George Mosby, Jr.


if you chose to come near
when the moon was full as a new quarter is round
you would find him out with his rifle
or with his old double-barrel 12-gauge rabbit-ears shotgun
blasting away into the pinlights in the sky

but even if you chose to stay away
you could listen and tell the gun he was using
by the way it zinged into the usual white-green darkness
the rifle was piercing
like the long shrill of a horseshoe hitting with full force around an iron peg
the shotgun rumbled like long ringing thunder
years after years he flung his mysterious tunes into the night

one night the moon came as full as ever without his humming cracks
folks worried terribly
when midnight came and his pipes had not echoed through the trees
the night was so smooth they could have slipped through leaves
like sweet winds or even silk sliding from young breasts
they stayed away
they worried terribly
in all the county
and in the taverns (where usually voices overflowed the walls)
lips turned to low whispers
they waited
for his nephew who was his only living kin

“that crazy old uncle of mine” he wailed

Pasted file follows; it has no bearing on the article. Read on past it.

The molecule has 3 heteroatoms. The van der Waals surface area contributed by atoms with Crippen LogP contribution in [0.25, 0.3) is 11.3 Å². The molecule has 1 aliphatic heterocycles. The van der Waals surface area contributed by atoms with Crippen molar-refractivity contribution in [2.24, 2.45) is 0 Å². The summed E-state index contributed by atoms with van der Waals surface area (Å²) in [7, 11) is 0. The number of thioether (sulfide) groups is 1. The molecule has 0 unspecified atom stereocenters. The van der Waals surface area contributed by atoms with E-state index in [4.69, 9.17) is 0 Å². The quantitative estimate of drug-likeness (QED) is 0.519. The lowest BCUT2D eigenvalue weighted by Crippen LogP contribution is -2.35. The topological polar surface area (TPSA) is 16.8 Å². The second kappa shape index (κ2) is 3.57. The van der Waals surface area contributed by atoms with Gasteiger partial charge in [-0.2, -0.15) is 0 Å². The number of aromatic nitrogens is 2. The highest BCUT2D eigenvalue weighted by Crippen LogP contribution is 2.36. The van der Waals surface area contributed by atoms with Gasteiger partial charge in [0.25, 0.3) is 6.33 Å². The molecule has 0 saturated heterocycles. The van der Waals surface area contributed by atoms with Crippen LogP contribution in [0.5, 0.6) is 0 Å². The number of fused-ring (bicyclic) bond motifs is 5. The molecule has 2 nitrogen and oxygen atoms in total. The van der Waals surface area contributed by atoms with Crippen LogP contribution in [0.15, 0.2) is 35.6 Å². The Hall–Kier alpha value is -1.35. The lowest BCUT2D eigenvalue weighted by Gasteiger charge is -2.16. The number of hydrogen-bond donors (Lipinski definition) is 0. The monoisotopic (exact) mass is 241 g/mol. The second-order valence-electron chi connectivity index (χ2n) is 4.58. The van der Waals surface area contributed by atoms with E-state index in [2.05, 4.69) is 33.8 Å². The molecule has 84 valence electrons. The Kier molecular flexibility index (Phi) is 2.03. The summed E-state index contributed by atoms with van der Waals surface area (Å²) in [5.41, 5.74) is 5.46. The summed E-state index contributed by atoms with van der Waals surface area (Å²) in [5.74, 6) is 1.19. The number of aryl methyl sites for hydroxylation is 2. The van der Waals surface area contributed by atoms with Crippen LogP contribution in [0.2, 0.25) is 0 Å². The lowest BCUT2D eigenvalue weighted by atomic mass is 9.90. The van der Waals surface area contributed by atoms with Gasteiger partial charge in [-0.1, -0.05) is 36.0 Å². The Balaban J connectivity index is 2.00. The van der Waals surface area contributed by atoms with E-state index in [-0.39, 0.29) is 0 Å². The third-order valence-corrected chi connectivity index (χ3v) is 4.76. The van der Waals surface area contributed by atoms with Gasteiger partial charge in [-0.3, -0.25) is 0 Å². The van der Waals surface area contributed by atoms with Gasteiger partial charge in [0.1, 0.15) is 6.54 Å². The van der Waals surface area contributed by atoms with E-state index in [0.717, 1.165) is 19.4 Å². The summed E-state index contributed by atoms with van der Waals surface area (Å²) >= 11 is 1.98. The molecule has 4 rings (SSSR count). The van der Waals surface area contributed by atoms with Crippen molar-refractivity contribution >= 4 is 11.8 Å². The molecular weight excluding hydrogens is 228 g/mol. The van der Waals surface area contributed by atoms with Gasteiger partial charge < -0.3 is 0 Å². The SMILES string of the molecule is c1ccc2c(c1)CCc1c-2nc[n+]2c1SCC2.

“didn’t shoot up into the moon last night
he thinks the lord lives there
you know

he said it was some earth men up there
he had no feudings with”


George Mosby, Jr.’s work appeared in phoebe multiple times in the 70s, 80s, and 90s. Unfortunately, little biographical information on George is found in these issues. From our 1979, 8.2 issue, we see that in addition to phoebe his work appeared in Images, Hanging Loose, The Unicorn, Northwoods Journal, and Vega. In 1978, he won 3rd place in the Wayside Quarterly Poetry Award.

In 1990, phoebe reached out to Mosby’s wife, Judith Ann Mosby. Her response to this request was published in our 20.1&2 issue from 1990. Among other details, she wrote that Mosby was born in 1950. At the age of three, his father, a Korean War veteran, was found hanged in an apple tree in their yard. It is not known whether it was a murder or suicide.

Mosby grew up in poverty, and spent time in the James River Correctional Center where he married Judith Ann in 1982. The following year, upon his parole, they had a daughter.

She closes the letter with this:

“George rests in the backyard of his grandparents, beside his grandmother’s grave. He died of what the medical examiner called an accidental overdose of diphenhydramine, a cough syrup. He was alone at the time of his death and his family is left with doubts as to whether it was an accident, a suicide or a murder.”

Earlier in the letter Judith Ann wrote that, “The poems will have to speak for themselves. I believe there is an underlying concern in George’s work to return to a more peaceful time than the one that surrounded him as an adult.”